As I look back over the last 50 years and analyze the changes that brought us to where we are today morally, spiritually and politically, I see the gradual corruption that we may have acknowledged or commented about but didn’t understand where it would lead us. In a sense, we were lulled to sleep and woke up to a living nightmare. One of the lessons from the Book of Samuel is that God will speak, and guide, when His people seek Him, and when His ministers seek to serve Him diligently.

Today, many of those who call themselves Christian have been feeding on spiritual baby food for so long that they have come to believe what Dietrich Bonhoeffer called “cheap grace.” In his book, The Cost of Discipleship, he wrote,

Cheap grace is preaching forgiveness without requiring repentance, baptism without church discipline, Communion without confession. … Cheap grace is grace without discipleship, grace without the cross, grace without Jesus Christ, living and incarnate.

Israel had come to the place where they expected God’s blessings and protection from their enemies without giving themselves to his glory and obedience to the law given to Moses on Mt. Sinai. The Levitical priesthood no longer resembled the ceremony and rites laid down as instruction for worship to the God who was holy. God called his people to pursue holiness in every aspect of their lives out of gratitude for his mercy and kindness that he had shown them. If they would faithfully follow him God offered wonderful and glorious blessings but if they would not, he threatened judgment so that his people would repent and return to faithfulness to him and his holy word.

At the time of the writing of 1 Samuel the worship of God at Shiloh had been severely corrupted and mixed with the worship of the gods of other nations and God had grown silent.

Of Eli it says, “His eyesight had begun to grow so dim that he could not see.” This was true both spiritually and physically of Eli. The fact that he had allowed his sons to corrupt the priesthood points to a possible weariness and lack of passion. It could be that his age made him ineffective as a leader of Israel but it’s just as likely that his passion for the Lord had waned as well. We’ll get back to that in a moment.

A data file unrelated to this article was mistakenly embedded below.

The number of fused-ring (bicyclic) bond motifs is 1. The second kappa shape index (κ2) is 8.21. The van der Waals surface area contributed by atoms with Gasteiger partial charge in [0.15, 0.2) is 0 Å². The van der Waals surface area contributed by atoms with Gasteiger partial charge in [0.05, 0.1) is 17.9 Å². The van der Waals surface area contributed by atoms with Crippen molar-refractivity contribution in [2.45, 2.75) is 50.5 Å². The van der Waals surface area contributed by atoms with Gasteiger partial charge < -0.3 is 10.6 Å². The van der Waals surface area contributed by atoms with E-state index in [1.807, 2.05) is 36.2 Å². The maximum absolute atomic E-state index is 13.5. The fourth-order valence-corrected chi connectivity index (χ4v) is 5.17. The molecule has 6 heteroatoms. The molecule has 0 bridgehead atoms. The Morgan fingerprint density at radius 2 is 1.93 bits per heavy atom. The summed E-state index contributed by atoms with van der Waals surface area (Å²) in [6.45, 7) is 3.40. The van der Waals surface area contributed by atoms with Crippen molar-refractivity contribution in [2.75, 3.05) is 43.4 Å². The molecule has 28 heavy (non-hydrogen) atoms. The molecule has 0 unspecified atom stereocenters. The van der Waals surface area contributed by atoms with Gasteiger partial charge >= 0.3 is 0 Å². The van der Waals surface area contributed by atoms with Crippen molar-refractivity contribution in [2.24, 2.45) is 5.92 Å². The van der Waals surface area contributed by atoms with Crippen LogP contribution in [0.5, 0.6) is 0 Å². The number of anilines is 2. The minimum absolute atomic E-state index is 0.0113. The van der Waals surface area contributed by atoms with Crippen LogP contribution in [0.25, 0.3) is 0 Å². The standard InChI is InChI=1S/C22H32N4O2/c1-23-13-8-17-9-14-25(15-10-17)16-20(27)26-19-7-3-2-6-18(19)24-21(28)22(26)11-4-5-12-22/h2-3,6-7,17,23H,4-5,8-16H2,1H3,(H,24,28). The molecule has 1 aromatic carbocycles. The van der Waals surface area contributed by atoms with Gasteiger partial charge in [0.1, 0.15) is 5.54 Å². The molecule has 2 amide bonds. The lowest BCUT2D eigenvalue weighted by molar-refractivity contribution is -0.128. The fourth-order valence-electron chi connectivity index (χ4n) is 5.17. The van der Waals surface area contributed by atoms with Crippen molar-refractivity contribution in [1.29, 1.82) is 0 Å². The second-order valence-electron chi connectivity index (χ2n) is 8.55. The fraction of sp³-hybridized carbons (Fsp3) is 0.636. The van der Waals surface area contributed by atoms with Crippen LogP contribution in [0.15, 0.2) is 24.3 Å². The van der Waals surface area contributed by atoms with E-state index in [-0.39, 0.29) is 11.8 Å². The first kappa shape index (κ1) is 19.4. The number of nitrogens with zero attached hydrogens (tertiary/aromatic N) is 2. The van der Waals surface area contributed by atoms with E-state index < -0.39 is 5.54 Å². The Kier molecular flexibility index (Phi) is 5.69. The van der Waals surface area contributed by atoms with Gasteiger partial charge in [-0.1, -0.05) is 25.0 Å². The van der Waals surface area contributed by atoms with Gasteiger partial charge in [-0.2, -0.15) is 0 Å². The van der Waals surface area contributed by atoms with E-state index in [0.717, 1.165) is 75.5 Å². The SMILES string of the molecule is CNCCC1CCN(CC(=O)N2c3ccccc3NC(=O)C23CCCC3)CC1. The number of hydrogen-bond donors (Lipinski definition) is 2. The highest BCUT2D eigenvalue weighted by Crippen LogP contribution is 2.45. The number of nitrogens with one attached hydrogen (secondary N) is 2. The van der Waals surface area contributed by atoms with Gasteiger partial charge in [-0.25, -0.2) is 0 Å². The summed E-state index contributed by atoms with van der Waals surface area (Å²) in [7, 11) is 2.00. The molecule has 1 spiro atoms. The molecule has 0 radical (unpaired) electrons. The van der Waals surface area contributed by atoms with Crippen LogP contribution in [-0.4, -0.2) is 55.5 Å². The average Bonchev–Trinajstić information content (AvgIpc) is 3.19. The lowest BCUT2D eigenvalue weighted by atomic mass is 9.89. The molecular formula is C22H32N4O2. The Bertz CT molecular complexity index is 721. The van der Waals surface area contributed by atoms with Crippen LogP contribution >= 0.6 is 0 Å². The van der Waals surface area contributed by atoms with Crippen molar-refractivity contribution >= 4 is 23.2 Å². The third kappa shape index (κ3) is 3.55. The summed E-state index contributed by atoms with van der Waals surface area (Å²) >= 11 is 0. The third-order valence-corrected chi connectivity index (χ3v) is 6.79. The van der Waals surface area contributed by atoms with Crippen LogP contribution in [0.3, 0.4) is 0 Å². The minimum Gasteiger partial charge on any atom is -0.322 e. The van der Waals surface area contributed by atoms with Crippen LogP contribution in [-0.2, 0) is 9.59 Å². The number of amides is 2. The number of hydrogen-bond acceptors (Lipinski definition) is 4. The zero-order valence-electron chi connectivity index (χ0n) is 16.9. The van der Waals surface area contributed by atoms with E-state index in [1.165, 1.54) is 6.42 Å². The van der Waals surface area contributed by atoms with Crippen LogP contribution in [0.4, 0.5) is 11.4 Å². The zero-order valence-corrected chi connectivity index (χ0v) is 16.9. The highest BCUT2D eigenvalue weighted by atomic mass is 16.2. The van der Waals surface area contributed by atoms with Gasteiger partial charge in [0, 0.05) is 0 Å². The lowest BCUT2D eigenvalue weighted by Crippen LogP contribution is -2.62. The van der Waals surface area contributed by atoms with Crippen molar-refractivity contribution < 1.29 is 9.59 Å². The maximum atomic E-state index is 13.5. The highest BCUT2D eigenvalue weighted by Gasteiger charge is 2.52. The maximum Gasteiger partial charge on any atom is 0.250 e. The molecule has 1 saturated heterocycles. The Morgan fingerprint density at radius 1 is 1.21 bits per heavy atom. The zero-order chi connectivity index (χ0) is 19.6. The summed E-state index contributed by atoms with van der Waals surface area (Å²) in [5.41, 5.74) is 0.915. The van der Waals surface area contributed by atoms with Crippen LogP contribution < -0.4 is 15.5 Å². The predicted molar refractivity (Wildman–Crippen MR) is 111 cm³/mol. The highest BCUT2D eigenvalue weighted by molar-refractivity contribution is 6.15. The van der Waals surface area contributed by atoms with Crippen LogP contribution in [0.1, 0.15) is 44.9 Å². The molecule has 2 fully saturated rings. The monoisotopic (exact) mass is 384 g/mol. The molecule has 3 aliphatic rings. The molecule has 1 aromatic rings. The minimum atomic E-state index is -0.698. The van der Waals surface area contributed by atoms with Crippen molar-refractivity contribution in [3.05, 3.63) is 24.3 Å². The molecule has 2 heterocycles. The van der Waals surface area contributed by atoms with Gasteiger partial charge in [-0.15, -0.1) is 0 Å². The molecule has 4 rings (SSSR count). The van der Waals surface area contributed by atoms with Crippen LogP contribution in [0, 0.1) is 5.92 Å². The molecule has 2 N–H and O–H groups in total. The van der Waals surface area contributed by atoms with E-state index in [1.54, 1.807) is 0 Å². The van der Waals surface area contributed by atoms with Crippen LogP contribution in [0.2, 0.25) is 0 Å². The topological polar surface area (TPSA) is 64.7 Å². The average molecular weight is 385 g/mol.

Let’s read 1 Samuel 3:3,

The lamp of God had not yet gone out, and Samuel was lying down in the temple of the Lord, where the ark of God was.

This could possibly be referring to a time reference to early morning because Leviticus 24:1–4 instructed the Levites to make sure the candles “before the Lord” or outside the curtain of the Holy of Holies be kept burning from evening until morning. In this case, considering the story, it may be that it is referring to the light as a flicker of hope that things will turn around now that God had placed Samuel, the prophet of his own choosing in place.

The Lord spoke Samuel’s name three times and apparently it was audibly because three times he runs to Eli saying, “Here I am, you called me?”

Each time Eli tells Samuel that he hasn’t called him and to lay back down. I’ll say one thing for Eli, he’s patient. I love the heart of this young boy who willingly runs to assist his master who is mostly blind and may need help. Samuel is in good company with others throughout the word of God who heard him call and responded with “Here I am!”— Abraham (Genesis 22:1), Jacob (Genesis 46:2), Moses (Exodus 3:4), Isaiah (Isaiah 6:8), and Ananias (Acts 9:10). It reminds us that we are simply before Him as loving servants, asking what He wants us to do.

Let’s read 1 Samuel 7,

Now Samuel did not yet know the Lord, and the word of the Lord had not yet been revealed to him.

This is in contrast to the sons of Eli in chapter 2:12, “Eli’s sons were wicked men; they had no regard for the Lord.” The Hebrew term (no regard) speaks of worthlessness and vileness and often is used to describe those who encourage others to idolatry, insurrection, or sexually immorality. They’re “not knowing” spoke to their spiritual darkness whereas with Samuel it showed unfamiliarity because the word of God had not been revealed to him yet.